Write About What Makes you Angry

Okay, so this really doesn't make me angry, it just happens to be part of the book I am writing. Its fairly lengthy... but I hope people will read it and comment. Tell me what you think, do you agree or disagree, why? I want to get different viewpoints. Also, I want you to tell me if you think its boring, or if I need to work on my writing skillz, because I don't want to write a lame book. :)

In an era when excelling should be increasingly important, we are seeing a trend of accepting mediocrity not only as the norm, but also as most desired. In little league baseball, teams don’t “win” anymore; we can’t foster competition. Americans don’t want to vote for a presidential candidate who seems “elitist” or rather, highly educated. In a country that values individuality, emphasis is increasingly placed on sameness. Truly, setting a goal to become exceptional in a certain skill or field can seem daunting, and rationalizing ourselves into doing just enough to get by can be appealing as we strive onward in those goals, but what does it merit us in the end to not really be good at anything?

Don’t misunderstand me; I'm not saying everyone ought to be perfect at everything they enjoy doing every time they do it. We are all blessed with different gifts and talents, and we can develop those over time. I also find it important to strive to learn new skills and abilities beyond the ones we discover we have a natural ability for. I don’t think we should over exert ourselves to become “the best” at everything, but we should always be striving to be our best in whatever task we perform.

I have named this problem “Disneyfication,” because I began noticing the prevalence of this issue first on Disney Channel television shows. Each season Disney parades out a new grouping of shows with young actors typically between the ages of 10-15, in shows with the same general subjects, and performing the same acting style, similar to that popularized by Hilary Duff in her own Disney Channel show, bad acting. Disney’s main emphasis seems to be, “anyone can do this if they really want to.” While this sentiment is a nice one to express to the Disney channels target audience, wouldn’t it also be nice to convey the message that anyone can follow their dreams and even excel in what they want to do? It may be true that many of these young actors will move on to other projects that would require more of them each time, and they would prove themselves capable of exceptional acting, but since Disney does not seem to have that qualification a slew of sameness bombards viewers of their channel.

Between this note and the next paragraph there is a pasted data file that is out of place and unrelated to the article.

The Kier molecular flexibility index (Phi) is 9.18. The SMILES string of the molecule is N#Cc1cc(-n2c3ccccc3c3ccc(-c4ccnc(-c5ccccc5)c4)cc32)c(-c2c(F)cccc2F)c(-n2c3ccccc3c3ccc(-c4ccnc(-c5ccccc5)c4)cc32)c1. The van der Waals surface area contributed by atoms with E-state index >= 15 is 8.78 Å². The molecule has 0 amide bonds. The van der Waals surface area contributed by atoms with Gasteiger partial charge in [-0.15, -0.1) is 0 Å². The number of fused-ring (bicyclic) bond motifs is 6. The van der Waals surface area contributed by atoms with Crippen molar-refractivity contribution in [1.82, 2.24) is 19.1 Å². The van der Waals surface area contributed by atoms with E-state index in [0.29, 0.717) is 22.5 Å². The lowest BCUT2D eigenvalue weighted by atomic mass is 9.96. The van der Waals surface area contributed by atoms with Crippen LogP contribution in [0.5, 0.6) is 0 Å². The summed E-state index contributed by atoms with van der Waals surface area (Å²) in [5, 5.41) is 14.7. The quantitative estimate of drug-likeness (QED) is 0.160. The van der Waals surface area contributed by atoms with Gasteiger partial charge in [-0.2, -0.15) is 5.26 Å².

However, even in this attack by the Disney channel, Disney still brought me a bright shining light of hope in the form of the movie, “The Incredibles.” One of my favorite scenes in this film is when Mrs. Incredible is telling her son why he can’t play sports in school, he would beat the other kids all the time, it just wouldn’t be fair. The dialog at this point goes as follows,

' I thought you said we should never be ashamed of being special!
Everyone is special Dash.
Which is another way of saying no one is.'

Would it really be so awful for the other children to recognize Dash’s special talents and abilities? By quelling the exceptional skills of others not only do we endeavor to create this mentality of not wanting to stand out and be different, but also not giving others the opportunity to strive to improve themselves. Wouldn’t the other students become more skilled in the sports they were competing in if they were striving to be a successful competitor against the Incredible they were up against?

Another great moment in this film is when the parents are discussing Mr. Incredible’s desire to avoid his son’s fourth grade graduation. He states,